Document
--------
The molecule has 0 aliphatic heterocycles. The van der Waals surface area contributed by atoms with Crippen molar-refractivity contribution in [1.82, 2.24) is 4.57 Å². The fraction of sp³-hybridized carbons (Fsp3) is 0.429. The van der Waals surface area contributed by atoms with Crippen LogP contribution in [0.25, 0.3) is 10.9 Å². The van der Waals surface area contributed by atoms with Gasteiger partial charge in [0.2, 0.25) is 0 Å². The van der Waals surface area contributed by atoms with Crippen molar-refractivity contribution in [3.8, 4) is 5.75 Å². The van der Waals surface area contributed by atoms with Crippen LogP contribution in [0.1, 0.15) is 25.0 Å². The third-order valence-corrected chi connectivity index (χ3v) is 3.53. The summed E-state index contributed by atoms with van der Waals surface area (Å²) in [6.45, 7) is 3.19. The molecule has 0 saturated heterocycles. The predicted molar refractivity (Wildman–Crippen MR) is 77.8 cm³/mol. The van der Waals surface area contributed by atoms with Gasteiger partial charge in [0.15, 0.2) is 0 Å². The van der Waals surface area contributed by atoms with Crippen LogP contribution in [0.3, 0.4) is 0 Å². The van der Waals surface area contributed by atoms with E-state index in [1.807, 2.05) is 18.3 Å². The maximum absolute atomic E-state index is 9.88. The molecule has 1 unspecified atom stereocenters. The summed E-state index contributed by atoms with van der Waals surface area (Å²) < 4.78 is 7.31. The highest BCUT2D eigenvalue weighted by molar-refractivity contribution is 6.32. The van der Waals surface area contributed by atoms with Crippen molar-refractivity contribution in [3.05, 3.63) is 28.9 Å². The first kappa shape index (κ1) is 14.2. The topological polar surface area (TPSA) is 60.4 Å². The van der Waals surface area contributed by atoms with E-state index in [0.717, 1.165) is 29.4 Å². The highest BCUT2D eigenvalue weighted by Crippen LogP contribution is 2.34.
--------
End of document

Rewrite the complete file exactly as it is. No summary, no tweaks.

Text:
The molecule has 0 aliphatic heterocycles. The van der Waals surface area contributed by atoms with Crippen molar-refractivity contribution in [1.82, 2.24) is 4.57 Å². The fraction of sp³-hybridized carbons (Fsp3) is 0.429. The van der Waals surface area contributed by atoms with Crippen LogP contribution in [0.25, 0.3) is 10.9 Å². The van der Waals surface area contributed by atoms with Gasteiger partial charge in [0.2, 0.25) is 0 Å². The van der Waals surface area contributed by atoms with Crippen molar-refractivity contribution in [3.8, 4) is 5.75 Å². The van der Waals surface area contributed by atoms with Crippen LogP contribution in [0.1, 0.15) is 25.0 Å². The third-order valence-corrected chi connectivity index (χ3v) is 3.53. The summed E-state index contributed by atoms with van der Waals surface area (Å²) in [6.45, 7) is 3.19. The molecule has 0 saturated heterocycles. The predicted molar refractivity (Wildman–Crippen MR) is 77.8 cm³/mol. The van der Waals surface area contributed by atoms with Gasteiger partial charge in [0.15, 0.2) is 0 Å². The van der Waals surface area contributed by atoms with Crippen LogP contribution in [0.3, 0.4) is 0 Å². The van der Waals surface area contributed by atoms with E-state index in [1.807, 2.05) is 18.3 Å². The maximum absolute atomic E-state index is 9.88. The molecule has 1 unspecified atom stereocenters. The summed E-state index contributed by atoms with van der Waals surface area (Å²) < 4.78 is 7.31. The highest BCUT2D eigenvalue weighted by molar-refractivity contribution is 6.32. The van der Waals surface area contributed by atoms with Crippen molar-refractivity contribution in [3.05, 3.63) is 28.9 Å². The first kappa shape index (κ1) is 14.2. The topological polar surface area (TPSA) is 60.4 Å². The van der Waals surface area contributed by atoms with E-state index in [0.717, 1.165) is 29.4 Å². The highest BCUT2D eigenvalue weighted by Crippen LogP contribution is 2.34.